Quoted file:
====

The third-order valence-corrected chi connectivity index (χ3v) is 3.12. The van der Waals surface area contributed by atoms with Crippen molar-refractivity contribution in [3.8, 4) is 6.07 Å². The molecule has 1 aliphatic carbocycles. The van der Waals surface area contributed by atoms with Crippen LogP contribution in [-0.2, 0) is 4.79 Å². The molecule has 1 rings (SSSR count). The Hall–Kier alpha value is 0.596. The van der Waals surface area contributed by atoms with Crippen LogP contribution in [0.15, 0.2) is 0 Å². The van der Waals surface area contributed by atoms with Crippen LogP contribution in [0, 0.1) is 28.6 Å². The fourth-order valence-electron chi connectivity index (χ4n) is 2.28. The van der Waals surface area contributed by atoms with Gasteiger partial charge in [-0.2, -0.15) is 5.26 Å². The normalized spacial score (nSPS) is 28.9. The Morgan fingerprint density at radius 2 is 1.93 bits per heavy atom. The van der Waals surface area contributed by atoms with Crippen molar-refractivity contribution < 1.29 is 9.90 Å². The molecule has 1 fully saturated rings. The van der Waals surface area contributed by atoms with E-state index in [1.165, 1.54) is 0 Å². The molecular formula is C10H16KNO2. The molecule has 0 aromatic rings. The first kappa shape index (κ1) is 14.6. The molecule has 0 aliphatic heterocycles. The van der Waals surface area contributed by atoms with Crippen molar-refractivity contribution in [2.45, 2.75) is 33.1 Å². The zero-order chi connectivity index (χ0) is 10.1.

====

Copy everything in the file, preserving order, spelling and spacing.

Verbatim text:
The third-order valence-corrected chi connectivity index (χ3v) is 3.12. The van der Waals surface area contributed by atoms with Crippen molar-refractivity contribution in [3.8, 4) is 6.07 Å². The molecule has 1 aliphatic carbocycles. The van der Waals surface area contributed by atoms with Crippen LogP contribution in [-0.2, 0) is 4.79 Å². The molecule has 1 rings (SSSR count). The Hall–Kier alpha value is 0.596. The van der Waals surface area contributed by atoms with Crippen LogP contribution in [0.15, 0.2) is 0 Å². The van der Waals surface area contributed by atoms with Crippen LogP contribution in [0, 0.1) is 28.6 Å². The fourth-order valence-electron chi connectivity index (χ4n) is 2.28. The van der Waals surface area contributed by atoms with Gasteiger partial charge in [-0.2, -0.15) is 5.26 Å². The normalized spacial score (nSPS) is 28.9. The Morgan fingerprint density at radius 2 is 1.93 bits per heavy atom. The van der Waals surface area contributed by atoms with Crippen molar-refractivity contribution < 1.29 is 9.90 Å². The molecule has 1 fully saturated rings. The van der Waals surface area contributed by atoms with E-state index in [1.165, 1.54) is 0 Å². The molecular formula is C10H16KNO2. The molecule has 0 aromatic rings. The first kappa shape index (κ1) is 14.6. The molecule has 0 aliphatic heterocycles. The van der Waals surface area contributed by atoms with Crippen molar-refractivity contribution in [2.45, 2.75) is 33.1 Å². The zero-order chi connectivity index (χ0) is 10.1.